Somewhere around hour three of the Disney+ documentary The Beatles: Get Back, after watching Paul McCartney treat his bandmates more like hired hands than creative partners, I had the random thought, "I wonder what his astrological sign is, he's gotta be a fire sign...", setting off a birth chart excavation that explained (at least to me!) why these guys act the way they do throughout this eight-hour film.
A little about Western astrology: it uses your birthday to determine your "sun sign," but if you know your time of birth, you can figure out your "rising sign" and your "moon sign." I talk about all three below, to help illuminate each Beatles' unique personality. (And trusted the internet to know their birth times, 'cause I don't know their "mums.") Also, I refer to the elements of each sign throughout the article, which are: fire (Aries, Leo, and Sagittarius), earth (Taurus, Virgo, and Capricorn), air (Gemini, Libra, and Aquarius), and water (Cancer, Scorpio, and Pisces).
Finally, I want to clarify that I am not a certified astrologer, and yes, I know, it's classified as a "pseudoscience." I'm merely a hobbyist who finds astrology fun, fascinating, and eerily accurate. Although after exploring the signs of The Beatles, I might start an astrological service for bands, just to make sure they know if they'll be compatible or not! (Uncle Tupelo, y'all were doomed from the get-go.)
Okay, let's start with Sir Paul himself, since he's the one who got me curious about the whole thing. One of my party tricks (yes, I have more than one) is guessing someone's astrological sign after spending some time with them. I have a pretty spooky talent for sussing it out. But the one that always trips me up is the Gemini. (I had Paul pegged as an Aries, oops.)
"Gemini" is the Latin word for "twins," and it's said that those born under this sign have a dual personality, making them hard to pin down. This might explain why Paul can be goofing around just as much as John, singing in funny voices and literally climbing rafters, and then the next minute, he's all serious, micro-managing each musician's contributions, and making sure everyone knows what time to come into the studio the next day.
I wasn't completely off the path about Paul being a fire sign though: his Moon is in Leo, because of course it is. Leos are known to love the spotlight and are natural born leaders — so it makes perfect sense that Paul would essentially assume this role after the band's beloved manager Brian Epstein passed away in 1967. Throughout the film, he dominates and controls the band. "But I'm scared of that," he says at one point, the air sign in him conflicting with the fire. "Me being the boss. And I have been for like a couple of years." (It was edited out of The Beatles: Get Back, but archival audio reveals he quickly adds, "And we all have," but does he mean they've all been scared of him being the boss, or they've all been the boss themselves? And if it's the latter, may I please see the footage of Ringo telling Paul what to play and how to play it? Because I really, really want to see that.)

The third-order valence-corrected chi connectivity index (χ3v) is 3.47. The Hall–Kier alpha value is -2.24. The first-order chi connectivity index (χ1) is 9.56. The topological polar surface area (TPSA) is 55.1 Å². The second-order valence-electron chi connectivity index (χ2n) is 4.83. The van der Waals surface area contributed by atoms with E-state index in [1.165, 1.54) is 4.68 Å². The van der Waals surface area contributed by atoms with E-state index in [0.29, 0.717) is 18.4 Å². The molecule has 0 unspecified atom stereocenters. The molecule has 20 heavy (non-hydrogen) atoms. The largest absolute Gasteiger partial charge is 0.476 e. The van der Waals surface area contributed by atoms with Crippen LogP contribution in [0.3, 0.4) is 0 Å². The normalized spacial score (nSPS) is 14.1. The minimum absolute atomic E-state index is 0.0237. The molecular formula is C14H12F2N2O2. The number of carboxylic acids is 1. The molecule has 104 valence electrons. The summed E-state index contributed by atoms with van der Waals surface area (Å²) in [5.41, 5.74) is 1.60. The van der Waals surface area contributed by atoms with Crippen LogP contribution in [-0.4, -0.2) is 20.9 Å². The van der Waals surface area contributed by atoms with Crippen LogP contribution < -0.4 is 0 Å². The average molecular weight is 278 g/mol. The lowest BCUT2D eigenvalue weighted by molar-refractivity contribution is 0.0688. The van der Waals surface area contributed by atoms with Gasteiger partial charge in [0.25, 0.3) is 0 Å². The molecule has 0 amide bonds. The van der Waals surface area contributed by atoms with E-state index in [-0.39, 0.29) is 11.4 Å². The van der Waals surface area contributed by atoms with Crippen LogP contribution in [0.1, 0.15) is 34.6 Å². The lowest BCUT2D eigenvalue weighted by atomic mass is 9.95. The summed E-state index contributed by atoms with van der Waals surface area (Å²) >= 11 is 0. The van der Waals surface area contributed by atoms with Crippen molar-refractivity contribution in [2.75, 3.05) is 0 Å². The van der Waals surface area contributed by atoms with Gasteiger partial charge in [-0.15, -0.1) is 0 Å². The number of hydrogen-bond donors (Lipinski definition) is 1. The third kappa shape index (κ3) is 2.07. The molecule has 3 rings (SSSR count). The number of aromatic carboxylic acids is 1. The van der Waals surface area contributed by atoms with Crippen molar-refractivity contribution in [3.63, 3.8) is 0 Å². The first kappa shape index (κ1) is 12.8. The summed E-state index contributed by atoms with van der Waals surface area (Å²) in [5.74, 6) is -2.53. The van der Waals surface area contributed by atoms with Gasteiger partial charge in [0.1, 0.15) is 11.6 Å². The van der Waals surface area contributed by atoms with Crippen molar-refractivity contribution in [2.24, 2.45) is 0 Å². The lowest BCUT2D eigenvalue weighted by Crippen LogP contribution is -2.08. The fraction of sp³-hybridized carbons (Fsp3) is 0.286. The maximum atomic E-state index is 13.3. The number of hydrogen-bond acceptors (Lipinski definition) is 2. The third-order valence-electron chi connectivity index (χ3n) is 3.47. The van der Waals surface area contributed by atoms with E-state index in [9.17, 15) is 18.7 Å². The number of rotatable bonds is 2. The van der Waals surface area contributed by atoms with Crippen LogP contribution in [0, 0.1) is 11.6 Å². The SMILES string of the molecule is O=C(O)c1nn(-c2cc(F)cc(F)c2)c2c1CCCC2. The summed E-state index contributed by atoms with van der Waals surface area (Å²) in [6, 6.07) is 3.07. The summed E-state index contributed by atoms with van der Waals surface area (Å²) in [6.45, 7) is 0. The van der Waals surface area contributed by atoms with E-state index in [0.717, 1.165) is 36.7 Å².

George, on the other hand, is clearly a Pisces. In fact, on his 2002 solo album Brainwashed, he even wrote a song called "Pisces Fish" where he sings, "I'm a Pisces fish and the river runs through my soul." (Unsurprisingly, George was into astrology.)
Labeled "the quiet Beatle," he epitomizes the "still waters run deep" proverb as he quietly plays along with the dominant duo of John and Paul. The few times he does speak up, his soft-spoken voice is usually drowned out the dominating tones of those two. In the scene where George shyly introduces his latest composition, "I Me Mine," the crew members nearby are quick to compliment the song, while Paul gets caught up in correcting the grammar and John dismisses the waltz-like cadence, quipping, “Run along, son. We’ll see you later. We’re a rock ‘n’ roll band, you know?” In another painful scene, the band try a take of "All Things Must Pass," a song he eventually released as a solo artist in 1970. George talks about how the songs should feel more collaborative, noting to Paul, "It should be where, if you write a song, I feel as though I wrote it, and vice versa," adding that 1968's The White Album was, "the only album, so far, I tried to get involved in." Paul, chomping on a cigar, dismissively replies, "Yeah," and the conversation stalls.
George is all water — Pisces sun, moon in Cancer, and Scorpio rising — and water signs are said to be particularly sensitive and emotional, so it's not surprising that Paul and John end up making waves with him. But Scorpios are represented by the scorpion, whose stinging presence eventually makes itself known, and The Beatles: Get Back features the infamous footage of George quitting the band.